It’s the final stretch of winter for people in the northern parts of the U.S., and while the light-filled days of spring are closer, a significant number of people in your workforce may still be struggling with seasonal affective disorder.
The American Psychiatric Association reports that approximately five percent of Americans suffer from seasonal affective disorder (SAD), a seasonal form of depression. The negative effects tend to be particularly strong during the months of January and February. Women and young people are statistically more at risk from SAD and the numbers increase the further you move away from the equator: The National Institute of Mental Health reports that one percent of people in Florida and nine percent of people in New England and Alaska suffer from the disorder.
Depression has a very real effect on the workplace. According to a study published in the Journal of Clinical Psychiatry, the total economic burden of major depressive disorder was estimated to be $210.5 billion per year in 2010, which signaled a 21.5% increase from $173.2 billion per year in 2005. The number of Americans suffering from depression, anxiety and stress in the seven years since has been on a major upswing.
Here are a few ways you can help employees navigate the impact of SAD during these final months of winter — as well as build new practices for the coming year:
Optimize Natural Lighting
While some people believe SAD is the result of living in colder climates, the main issue is a reduction in sunlight. Design light-filled workspaces and place desks as close as possible to windows. A recent study found that getting the right amount of daylight helped reduce eyestrain and headaches in participants by an astonishing 84 percent.
You may have obstacles, such as windows in older office buildings which often include weather stripping to keep heating and cooling costs down, which can prevent optimal light transfer. If you have areas where natural light is low, consider installing light boxes which provide specialized shades of light.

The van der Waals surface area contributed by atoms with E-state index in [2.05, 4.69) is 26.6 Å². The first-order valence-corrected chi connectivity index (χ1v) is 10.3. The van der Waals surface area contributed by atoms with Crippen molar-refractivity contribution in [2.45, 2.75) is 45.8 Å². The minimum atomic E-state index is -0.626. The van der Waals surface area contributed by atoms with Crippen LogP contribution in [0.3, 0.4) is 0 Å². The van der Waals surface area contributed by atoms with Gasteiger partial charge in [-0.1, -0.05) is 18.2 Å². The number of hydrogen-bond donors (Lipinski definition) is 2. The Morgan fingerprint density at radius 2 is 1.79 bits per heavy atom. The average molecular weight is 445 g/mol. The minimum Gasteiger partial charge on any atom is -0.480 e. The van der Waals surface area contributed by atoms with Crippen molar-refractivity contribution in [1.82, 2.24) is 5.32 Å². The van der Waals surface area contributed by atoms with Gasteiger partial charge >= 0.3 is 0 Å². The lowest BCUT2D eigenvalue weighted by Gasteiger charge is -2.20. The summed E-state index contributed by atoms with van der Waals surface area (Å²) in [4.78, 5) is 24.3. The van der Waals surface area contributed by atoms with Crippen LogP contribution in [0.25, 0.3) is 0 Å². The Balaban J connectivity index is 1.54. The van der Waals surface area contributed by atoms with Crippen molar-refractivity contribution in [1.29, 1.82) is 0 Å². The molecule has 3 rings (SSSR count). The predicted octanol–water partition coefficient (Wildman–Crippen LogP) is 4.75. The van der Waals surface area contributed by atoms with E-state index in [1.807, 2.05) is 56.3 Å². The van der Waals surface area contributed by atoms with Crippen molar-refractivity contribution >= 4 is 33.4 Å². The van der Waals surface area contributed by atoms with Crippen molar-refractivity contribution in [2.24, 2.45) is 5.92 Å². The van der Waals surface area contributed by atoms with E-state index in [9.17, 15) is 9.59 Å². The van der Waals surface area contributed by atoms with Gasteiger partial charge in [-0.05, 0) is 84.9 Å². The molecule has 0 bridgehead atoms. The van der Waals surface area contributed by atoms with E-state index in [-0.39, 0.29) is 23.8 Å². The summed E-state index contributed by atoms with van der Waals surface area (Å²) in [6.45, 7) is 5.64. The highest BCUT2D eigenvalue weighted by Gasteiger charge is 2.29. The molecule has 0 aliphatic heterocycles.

An ongoing Gallup poll shows that more people are exercising regularly today than they were 10 years ago, yet many struggle with sticking to a consistent fitness regimen. Encourage exercise by building a fitness program, where staff are incentivized to incorporate more action into their days without having to go to the gym on their own time. If you don’t have the resources to run a company-wide initiative, do small things like encouraging people to leave their desks and take invigorating walks in the sunshine at lunchtimes or exploring flexible work options.
Build Dialogue and Support
Employees will need their own support systems and in some cases treatment such as cognitive therapy or medication. Establishing a strong benefits program that includes health insurance and disability insurance helps to reduce the stress of some of these costs. Make sure you’re also facilitating spaces for conversations into the workday. Set up happy hour gatherings once a week or launch company events to boost morale and bring people together for social gatherings. By building a culture that maximizes access to sunlight and activity and strengthens human connections, you’ll help to support the resilience of the people that power your business.